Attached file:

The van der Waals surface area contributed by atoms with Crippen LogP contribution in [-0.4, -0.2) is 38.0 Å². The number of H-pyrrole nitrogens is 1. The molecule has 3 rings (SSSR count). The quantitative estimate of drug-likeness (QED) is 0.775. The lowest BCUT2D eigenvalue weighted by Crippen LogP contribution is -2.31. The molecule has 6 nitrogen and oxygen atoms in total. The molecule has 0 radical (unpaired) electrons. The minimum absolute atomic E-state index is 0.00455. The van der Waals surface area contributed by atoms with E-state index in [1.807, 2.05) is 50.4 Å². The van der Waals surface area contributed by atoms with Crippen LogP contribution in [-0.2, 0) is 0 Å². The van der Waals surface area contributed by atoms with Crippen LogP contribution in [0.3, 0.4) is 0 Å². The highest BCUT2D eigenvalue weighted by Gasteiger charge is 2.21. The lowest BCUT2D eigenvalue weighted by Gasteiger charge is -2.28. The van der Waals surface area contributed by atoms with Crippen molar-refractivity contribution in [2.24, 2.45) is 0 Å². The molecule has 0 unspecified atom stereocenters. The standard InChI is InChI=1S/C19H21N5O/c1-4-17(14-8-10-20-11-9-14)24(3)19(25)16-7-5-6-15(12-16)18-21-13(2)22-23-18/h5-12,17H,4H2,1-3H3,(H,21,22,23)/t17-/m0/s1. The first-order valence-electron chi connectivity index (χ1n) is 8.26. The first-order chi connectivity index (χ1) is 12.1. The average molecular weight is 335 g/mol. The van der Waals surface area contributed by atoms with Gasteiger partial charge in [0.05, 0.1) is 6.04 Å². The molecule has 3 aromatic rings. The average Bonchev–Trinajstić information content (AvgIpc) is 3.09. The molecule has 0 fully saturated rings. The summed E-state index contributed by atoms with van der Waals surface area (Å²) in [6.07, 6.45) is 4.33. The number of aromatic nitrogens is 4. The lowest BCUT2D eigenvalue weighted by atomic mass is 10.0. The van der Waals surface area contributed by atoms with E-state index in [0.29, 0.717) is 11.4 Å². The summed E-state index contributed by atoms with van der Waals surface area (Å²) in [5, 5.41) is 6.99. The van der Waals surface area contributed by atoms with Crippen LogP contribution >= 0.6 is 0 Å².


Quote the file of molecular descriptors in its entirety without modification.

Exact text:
The van der Waals surface area contributed by atoms with Crippen LogP contribution in [-0.4, -0.2) is 38.0 Å². The number of H-pyrrole nitrogens is 1. The molecule has 3 rings (SSSR count). The quantitative estimate of drug-likeness (QED) is 0.775. The lowest BCUT2D eigenvalue weighted by Crippen LogP contribution is -2.31. The molecule has 6 nitrogen and oxygen atoms in total. The molecule has 0 radical (unpaired) electrons. The minimum absolute atomic E-state index is 0.00455. The van der Waals surface area contributed by atoms with E-state index in [1.807, 2.05) is 50.4 Å². The van der Waals surface area contributed by atoms with Crippen LogP contribution in [-0.2, 0) is 0 Å². The van der Waals surface area contributed by atoms with Crippen LogP contribution in [0.3, 0.4) is 0 Å². The highest BCUT2D eigenvalue weighted by Gasteiger charge is 2.21. The lowest BCUT2D eigenvalue weighted by Gasteiger charge is -2.28. The van der Waals surface area contributed by atoms with Crippen molar-refractivity contribution in [2.24, 2.45) is 0 Å². The molecule has 0 unspecified atom stereocenters. The standard InChI is InChI=1S/C19H21N5O/c1-4-17(14-8-10-20-11-9-14)24(3)19(25)16-7-5-6-15(12-16)18-21-13(2)22-23-18/h5-12,17H,4H2,1-3H3,(H,21,22,23)/t17-/m0/s1. The first-order valence-electron chi connectivity index (χ1n) is 8.26. The first-order chi connectivity index (χ1) is 12.1. The average molecular weight is 335 g/mol. The van der Waals surface area contributed by atoms with Gasteiger partial charge in [0.05, 0.1) is 6.04 Å². The molecule has 3 aromatic rings. The average Bonchev–Trinajstić information content (AvgIpc) is 3.09. The molecule has 0 fully saturated rings. The summed E-state index contributed by atoms with van der Waals surface area (Å²) in [6.07, 6.45) is 4.33. The number of aromatic nitrogens is 4. The lowest BCUT2D eigenvalue weighted by atomic mass is 10.0. The van der Waals surface area contributed by atoms with E-state index in [0.29, 0.717) is 11.4 Å². The summed E-state index contributed by atoms with van der Waals surface area (Å²) in [5, 5.41) is 6.99. The van der Waals surface area contributed by atoms with Crippen LogP contribution >= 0.6 is 0 Å².